No Cooling Necessary Data Centers Coming?

 
 
By Chris Preimesberger  |  Posted 2007-08-03 Email Print this article Print
 
 
 
 
 
 
 

Sun, HP and IBM all say that the self-sufficient data center isn't far away.

STANFORD, Calif.—Panelists in a discussion on green data centers here Aug. 1 at the fourth Always On Stanford Summit were asked whether they thought the future might bring data centers that no longer need cooling equipment, thus cutting back substantially on power draw. Somewhat surprisingly, the answer—across the board—was "yes."
Now theres a concept: data centers that are so completely self-contained that no one has to worry about power intake or cooling system failures. It turns out that IBM, Hewlett-Packard, Sun Microsystems and undoubtedly other companies are already doing research and testing in this area and, in fact, are beginning to come out with no-cooling-necessary components, if not full data centers, at this time.
Sun might be the closest to having a self-sustained, no-outside-cooling-necessary data center. "Weve already got a version of this self-contained data center in our Blackbox," said panelist Subodh Bapat, a Sun vice president and distinguished engineer. "All you need is a concrete floor, a chilled water source and a power draw, and you have a portable data center that can be dropped in just about anywhere." Last Oct. 17, Sun unveiled Project Blackbox, which combines storage, computing, and network infrastructure hardware and software—along with high-efficiency power and liquid cooling—into modular units based on standard 20-by-8-by-8-foot shipping containers.
Click here to read how Rackable Systems Concentro servers will compete against Sun Microsystems Project Blackbox. Each Blackbox holds up to 250 Sun Fire blade servers (standard 19-inch-wide size) and provides up to 1.5 petabytes of disk storage, 2 petabytes of tape storage, and 7TB of RAM. Blades, which are servers that have some components removed for space, power and other considerations, are the fastest-growing server category in the United States and Europe, according to industry analyst IDC. They are generally the coolest-running type of server available. The Blackbox itself needs no air cooling. Well see "huge leaps forward" over the next few years when it comes to the no-cooling-needed data centers, Bapat said. "Were already on that track now, and were only going to continue to discover more ways to improve systems—through lower-power processors, better design and other components," he said. HP Senior Vice President for Technology Services Mike Rigodanzo pointed out that his company is leading the charge for better-tuned data centers—installations that use optimal designs for airflow and air conditioning-unit location, for example. "Big [data center] rooms are not homogeneous," Rigodanzo said. "Each one has its own airflow and design challenges, so services are needed to set up the center right the first time. Designing the center properly in the first place is essential to an efficient operation." New software that monitors the power draw across the data center and then calibrates it with the workload at hand on a dynamic basis will soon become available, Bapat said. That will become a major power-saving factor, he said. To read what EMC plans to do to cut cooling and energy costs in the data center, click here. "We do have a number of data center components now available that are rugged enough to withstand constant 50-degree Centigrade [122-degree Fahrenheit] temperatures," said Steve Sams, IBM vice president of global sites and facilities. "Its not hard to imagine that well eventually get to full data centers that wont need cooling equipment. These will be hundreds of times more efficient. And what a savings in power draw that will be." People in general are "pretty abysmal at predicting improvements in IT," Sams said. "Some day well look back and see that we could have improved a lot of things far earlier than we actually did," he said. Check out eWEEK.coms for the latest news, views and analysis on servers, switches and networking protocols for the enterprise and small businesses.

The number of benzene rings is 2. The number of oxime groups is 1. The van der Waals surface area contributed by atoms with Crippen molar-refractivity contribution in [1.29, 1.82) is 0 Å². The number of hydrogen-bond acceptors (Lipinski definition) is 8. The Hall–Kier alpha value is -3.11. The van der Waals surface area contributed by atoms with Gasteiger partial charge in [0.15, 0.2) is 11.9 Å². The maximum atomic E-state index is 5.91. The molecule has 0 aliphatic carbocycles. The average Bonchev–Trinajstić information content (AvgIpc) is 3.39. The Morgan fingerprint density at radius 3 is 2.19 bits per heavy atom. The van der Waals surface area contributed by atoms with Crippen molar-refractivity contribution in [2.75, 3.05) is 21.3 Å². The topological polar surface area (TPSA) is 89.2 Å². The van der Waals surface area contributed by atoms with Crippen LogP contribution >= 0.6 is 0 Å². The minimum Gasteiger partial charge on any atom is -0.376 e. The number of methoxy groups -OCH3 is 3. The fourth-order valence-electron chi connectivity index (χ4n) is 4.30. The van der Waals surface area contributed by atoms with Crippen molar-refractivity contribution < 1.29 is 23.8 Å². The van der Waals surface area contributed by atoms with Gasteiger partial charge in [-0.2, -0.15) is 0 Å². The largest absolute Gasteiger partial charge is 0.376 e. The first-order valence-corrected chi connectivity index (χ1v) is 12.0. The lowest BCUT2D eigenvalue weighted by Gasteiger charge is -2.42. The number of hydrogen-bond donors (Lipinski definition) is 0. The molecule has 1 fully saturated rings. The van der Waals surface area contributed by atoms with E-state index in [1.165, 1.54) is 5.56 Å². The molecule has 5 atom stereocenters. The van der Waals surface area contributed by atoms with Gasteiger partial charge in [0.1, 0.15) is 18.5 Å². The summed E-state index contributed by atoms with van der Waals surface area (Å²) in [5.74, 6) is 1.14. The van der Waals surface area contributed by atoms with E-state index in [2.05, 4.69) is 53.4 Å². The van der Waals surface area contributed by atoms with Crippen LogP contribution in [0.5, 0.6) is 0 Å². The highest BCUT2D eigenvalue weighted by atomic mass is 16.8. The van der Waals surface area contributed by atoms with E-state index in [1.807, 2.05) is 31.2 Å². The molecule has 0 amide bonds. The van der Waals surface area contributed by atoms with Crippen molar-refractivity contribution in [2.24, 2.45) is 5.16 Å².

Chris Preimesberger Chris Preimesberger was named Editor-in-Chief of Features & Analysis at eWEEK in November 2011. Previously he served eWEEK as Senior Writer, covering a range of IT sectors that include data center systems, cloud computing, storage, virtualization, green IT, e-discovery and IT governance. His blog, Storage Station, is considered a go-to information source. Chris won a national Folio Award for magazine writing in November 2011 for a cover story on Salesforce.com and CEO-founder Marc Benioff, and he has served as a judge for the SIIA Codie Awards since 2005. In previous IT journalism, Chris was a founding editor of both IT Manager's Journal and DevX.com and was managing editor of Software Development magazine. His diverse resume also includes: sportswriter for the Los Angeles Daily News, covering NCAA and NBA basketball, television critic for the Palo Alto Times Tribune, and Sports Information Director at Stanford University. He has served as a correspondent for The Associated Press, covering Stanford and NCAA tournament basketball, since 1983. He has covered a number of major events, including the 1984 Democratic National Convention, a Presidential press conference at the White House in 1993, the Emmy Awards (three times), two Rose Bowls, the Fiesta Bowl, several NCAA men's and women's basketball tournaments, a Formula One Grand Prix auto race, a heavyweight boxing championship bout (Ali vs. Spinks, 1978), and the 1985 Super Bowl. A 1975 graduate of Pepperdine University in Malibu, Calif., Chris has won more than a dozen regional and national awards for his work. He and his wife, Rebecca, have four children and reside in Redwood City, Calif.Follow on Twitter: editingwhiz
 
 
 
 
 
 
 

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